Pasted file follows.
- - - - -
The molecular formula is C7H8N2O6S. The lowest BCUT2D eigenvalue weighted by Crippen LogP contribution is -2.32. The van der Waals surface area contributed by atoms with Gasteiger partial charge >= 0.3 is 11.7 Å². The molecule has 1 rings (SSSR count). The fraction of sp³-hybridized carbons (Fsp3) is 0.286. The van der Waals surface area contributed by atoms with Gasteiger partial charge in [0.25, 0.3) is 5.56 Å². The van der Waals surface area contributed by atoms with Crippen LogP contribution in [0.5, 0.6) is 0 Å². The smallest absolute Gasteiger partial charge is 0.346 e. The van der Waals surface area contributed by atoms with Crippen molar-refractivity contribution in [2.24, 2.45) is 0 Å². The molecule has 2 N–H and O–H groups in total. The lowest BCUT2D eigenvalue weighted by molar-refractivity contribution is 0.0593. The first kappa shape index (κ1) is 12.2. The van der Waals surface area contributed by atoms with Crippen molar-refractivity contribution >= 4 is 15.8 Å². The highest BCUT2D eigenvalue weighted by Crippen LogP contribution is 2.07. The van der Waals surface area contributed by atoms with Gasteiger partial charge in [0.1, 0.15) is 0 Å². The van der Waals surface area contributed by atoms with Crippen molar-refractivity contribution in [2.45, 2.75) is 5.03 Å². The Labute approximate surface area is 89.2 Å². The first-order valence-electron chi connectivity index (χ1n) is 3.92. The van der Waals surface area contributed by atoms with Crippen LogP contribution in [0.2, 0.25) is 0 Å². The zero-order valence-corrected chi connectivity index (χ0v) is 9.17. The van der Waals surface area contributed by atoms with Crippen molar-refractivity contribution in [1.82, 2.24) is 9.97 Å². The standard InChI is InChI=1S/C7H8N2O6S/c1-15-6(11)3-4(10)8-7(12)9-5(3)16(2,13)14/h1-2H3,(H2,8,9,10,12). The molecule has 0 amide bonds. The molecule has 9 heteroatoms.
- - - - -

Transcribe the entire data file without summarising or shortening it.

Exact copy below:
The molecular formula is C7H8N2O6S. The lowest BCUT2D eigenvalue weighted by Crippen LogP contribution is -2.32. The van der Waals surface area contributed by atoms with Gasteiger partial charge >= 0.3 is 11.7 Å². The molecule has 1 rings (SSSR count). The fraction of sp³-hybridized carbons (Fsp3) is 0.286. The van der Waals surface area contributed by atoms with Gasteiger partial charge in [0.25, 0.3) is 5.56 Å². The van der Waals surface area contributed by atoms with Crippen LogP contribution in [0.5, 0.6) is 0 Å². The smallest absolute Gasteiger partial charge is 0.346 e. The van der Waals surface area contributed by atoms with Crippen molar-refractivity contribution in [2.24, 2.45) is 0 Å². The molecule has 2 N–H and O–H groups in total. The lowest BCUT2D eigenvalue weighted by molar-refractivity contribution is 0.0593. The first kappa shape index (κ1) is 12.2. The van der Waals surface area contributed by atoms with Crippen molar-refractivity contribution >= 4 is 15.8 Å². The highest BCUT2D eigenvalue weighted by Crippen LogP contribution is 2.07. The van der Waals surface area contributed by atoms with Gasteiger partial charge in [0.1, 0.15) is 0 Å². The van der Waals surface area contributed by atoms with Crippen molar-refractivity contribution in [2.45, 2.75) is 5.03 Å². The Labute approximate surface area is 89.2 Å². The first-order valence-electron chi connectivity index (χ1n) is 3.92. The van der Waals surface area contributed by atoms with Crippen LogP contribution in [0.2, 0.25) is 0 Å². The zero-order valence-corrected chi connectivity index (χ0v) is 9.17. The van der Waals surface area contributed by atoms with Crippen molar-refractivity contribution in [1.82, 2.24) is 9.97 Å². The standard InChI is InChI=1S/C7H8N2O6S/c1-15-6(11)3-4(10)8-7(12)9-5(3)16(2,13)14/h1-2H3,(H2,8,9,10,12). The molecule has 0 amide bonds. The molecule has 9 heteroatoms.